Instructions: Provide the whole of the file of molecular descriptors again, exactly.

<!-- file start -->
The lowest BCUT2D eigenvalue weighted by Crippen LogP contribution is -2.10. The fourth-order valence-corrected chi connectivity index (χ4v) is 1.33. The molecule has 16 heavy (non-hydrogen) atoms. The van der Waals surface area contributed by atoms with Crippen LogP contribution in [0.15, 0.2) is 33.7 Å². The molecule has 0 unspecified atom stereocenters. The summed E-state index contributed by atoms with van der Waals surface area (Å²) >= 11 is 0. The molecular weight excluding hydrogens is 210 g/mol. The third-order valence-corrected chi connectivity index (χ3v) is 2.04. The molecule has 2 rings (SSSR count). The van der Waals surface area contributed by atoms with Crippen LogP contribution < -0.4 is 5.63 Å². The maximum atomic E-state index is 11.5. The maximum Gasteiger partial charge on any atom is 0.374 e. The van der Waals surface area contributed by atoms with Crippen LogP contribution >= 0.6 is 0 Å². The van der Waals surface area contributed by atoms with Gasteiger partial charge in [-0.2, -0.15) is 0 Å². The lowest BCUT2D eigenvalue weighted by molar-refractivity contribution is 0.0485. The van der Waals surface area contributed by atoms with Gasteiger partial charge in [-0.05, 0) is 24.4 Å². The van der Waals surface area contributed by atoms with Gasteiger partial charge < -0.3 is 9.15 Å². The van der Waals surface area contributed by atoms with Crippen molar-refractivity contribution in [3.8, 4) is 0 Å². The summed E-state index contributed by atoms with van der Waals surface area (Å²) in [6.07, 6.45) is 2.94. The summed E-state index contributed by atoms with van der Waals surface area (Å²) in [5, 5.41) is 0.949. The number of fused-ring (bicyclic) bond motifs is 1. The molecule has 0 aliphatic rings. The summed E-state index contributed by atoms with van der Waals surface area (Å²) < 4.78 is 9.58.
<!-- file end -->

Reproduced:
The lowest BCUT2D eigenvalue weighted by Crippen LogP contribution is -2.10. The fourth-order valence-corrected chi connectivity index (χ4v) is 1.33. The molecule has 16 heavy (non-hydrogen) atoms. The van der Waals surface area contributed by atoms with Crippen LogP contribution in [0.15, 0.2) is 33.7 Å². The molecule has 0 unspecified atom stereocenters. The summed E-state index contributed by atoms with van der Waals surface area (Å²) >= 11 is 0. The molecular weight excluding hydrogens is 210 g/mol. The third-order valence-corrected chi connectivity index (χ3v) is 2.04. The molecule has 2 rings (SSSR count). The van der Waals surface area contributed by atoms with Crippen LogP contribution < -0.4 is 5.63 Å². The maximum atomic E-state index is 11.5. The maximum Gasteiger partial charge on any atom is 0.374 e. The van der Waals surface area contributed by atoms with Crippen LogP contribution >= 0.6 is 0 Å². The van der Waals surface area contributed by atoms with Gasteiger partial charge in [-0.2, -0.15) is 0 Å². The lowest BCUT2D eigenvalue weighted by molar-refractivity contribution is 0.0485. The van der Waals surface area contributed by atoms with Gasteiger partial charge in [-0.05, 0) is 24.4 Å². The van der Waals surface area contributed by atoms with Gasteiger partial charge < -0.3 is 9.15 Å². The van der Waals surface area contributed by atoms with Crippen molar-refractivity contribution in [3.8, 4) is 0 Å². The summed E-state index contributed by atoms with van der Waals surface area (Å²) in [6.07, 6.45) is 2.94. The summed E-state index contributed by atoms with van der Waals surface area (Å²) in [5, 5.41) is 0.949. The number of fused-ring (bicyclic) bond motifs is 1. The molecule has 0 aliphatic rings. The summed E-state index contributed by atoms with van der Waals surface area (Å²) < 4.78 is 9.58.